There’s no doubt flying geese are essential to quilting and they’re fun to experiment with. They give quilts an interesting perspective and can be addicting to make once you get started.
If you’re new to quilting or having trouble with your flying geese blocks, here’s an easy tutorial on how to sew an accurate flying geese unit that won’t need squaring up.
To get started, cut fabric to the required sizes. You’ll need a rectangular piece for the background and two squares for the sides. The flying geese I made in this tutorial are based on the measurements below.
Once your fabric is cut, draw a diagonal line on the wrong side of both side squares. Place a marked square on the right hand side of the rectangle, as illustrated, lining up the outside edges. Pin together.
NOTE: You can choose to sew the first square on either the left or right hand side, there will be no difference in the outcome.
The next step is sewing the pinned pieces together. But before sewing, be sure to follow this important tip…instead of sewing directly on the drawn line, sew just along side of it.
And here’s why. By having sewn along side of the drawn line, it frees up about a thread’s width of space so when you press the fabric to the corner, the new piece will line up accurately. That small width might seem minor, but it can make all the difference in your finished unit.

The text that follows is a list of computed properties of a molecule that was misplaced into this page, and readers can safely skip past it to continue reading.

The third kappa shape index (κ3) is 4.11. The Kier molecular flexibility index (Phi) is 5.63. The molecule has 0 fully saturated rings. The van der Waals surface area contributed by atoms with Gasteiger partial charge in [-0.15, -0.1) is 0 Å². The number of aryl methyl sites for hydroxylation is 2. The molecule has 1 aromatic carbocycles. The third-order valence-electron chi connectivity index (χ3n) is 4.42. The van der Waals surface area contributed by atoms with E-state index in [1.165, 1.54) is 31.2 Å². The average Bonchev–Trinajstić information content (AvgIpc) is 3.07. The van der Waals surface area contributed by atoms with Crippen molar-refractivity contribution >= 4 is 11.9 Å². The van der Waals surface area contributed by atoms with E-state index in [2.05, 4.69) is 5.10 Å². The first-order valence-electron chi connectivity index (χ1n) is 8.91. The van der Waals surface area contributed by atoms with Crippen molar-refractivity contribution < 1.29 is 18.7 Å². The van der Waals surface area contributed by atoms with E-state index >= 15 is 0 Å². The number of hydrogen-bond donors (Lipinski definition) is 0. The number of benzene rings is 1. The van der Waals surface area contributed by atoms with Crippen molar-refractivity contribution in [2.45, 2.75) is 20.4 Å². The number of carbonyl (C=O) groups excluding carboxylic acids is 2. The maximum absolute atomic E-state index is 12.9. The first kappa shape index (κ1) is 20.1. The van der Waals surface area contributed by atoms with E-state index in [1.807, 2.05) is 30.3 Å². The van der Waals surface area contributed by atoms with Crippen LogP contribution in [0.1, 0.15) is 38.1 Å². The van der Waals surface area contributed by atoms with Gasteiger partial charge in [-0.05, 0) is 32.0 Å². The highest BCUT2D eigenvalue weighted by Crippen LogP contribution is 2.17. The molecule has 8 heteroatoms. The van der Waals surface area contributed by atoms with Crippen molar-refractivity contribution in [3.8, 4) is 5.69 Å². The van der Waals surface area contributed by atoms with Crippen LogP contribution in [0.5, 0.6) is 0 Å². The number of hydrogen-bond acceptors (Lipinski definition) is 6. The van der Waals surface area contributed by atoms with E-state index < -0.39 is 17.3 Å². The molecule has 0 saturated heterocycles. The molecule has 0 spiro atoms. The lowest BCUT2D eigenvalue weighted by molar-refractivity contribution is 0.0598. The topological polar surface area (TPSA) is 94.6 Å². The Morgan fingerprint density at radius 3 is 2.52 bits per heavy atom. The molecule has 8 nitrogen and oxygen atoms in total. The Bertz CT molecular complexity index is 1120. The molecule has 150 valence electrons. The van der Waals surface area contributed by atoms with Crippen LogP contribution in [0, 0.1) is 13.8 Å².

Here’s how to set your foot and needle before sewing…
And this is what it looks like sewn just to the right of the line…
A rule of thumb to follow is to sew to the right of the drawn line for the right hand side of the flying geese unit and sew to the left of the line on the left hand side of the unit.
Once you’ve finished sewing, cut ¼” away from the sewn line. Press the square to the corner.
Your results will be a nicely aligned corner. 🙂
To finish your flying geese, repeat the same steps for the opposite side. Place the fabric with the drawn line as shown. Pin.
Sew just along side of the line.
Cut away the corner and press.
And done! A finished flying geese with no trimming required. 🙂
I made my blocks for a Swoon quilt I have in the works. If you’re making several for a project, they can be chain pieced, one side at a time. It’s a great time-saver.
Now that you’ve added the traditional flying geese block to your quilting repertoire it’s time to experiment and have some fun!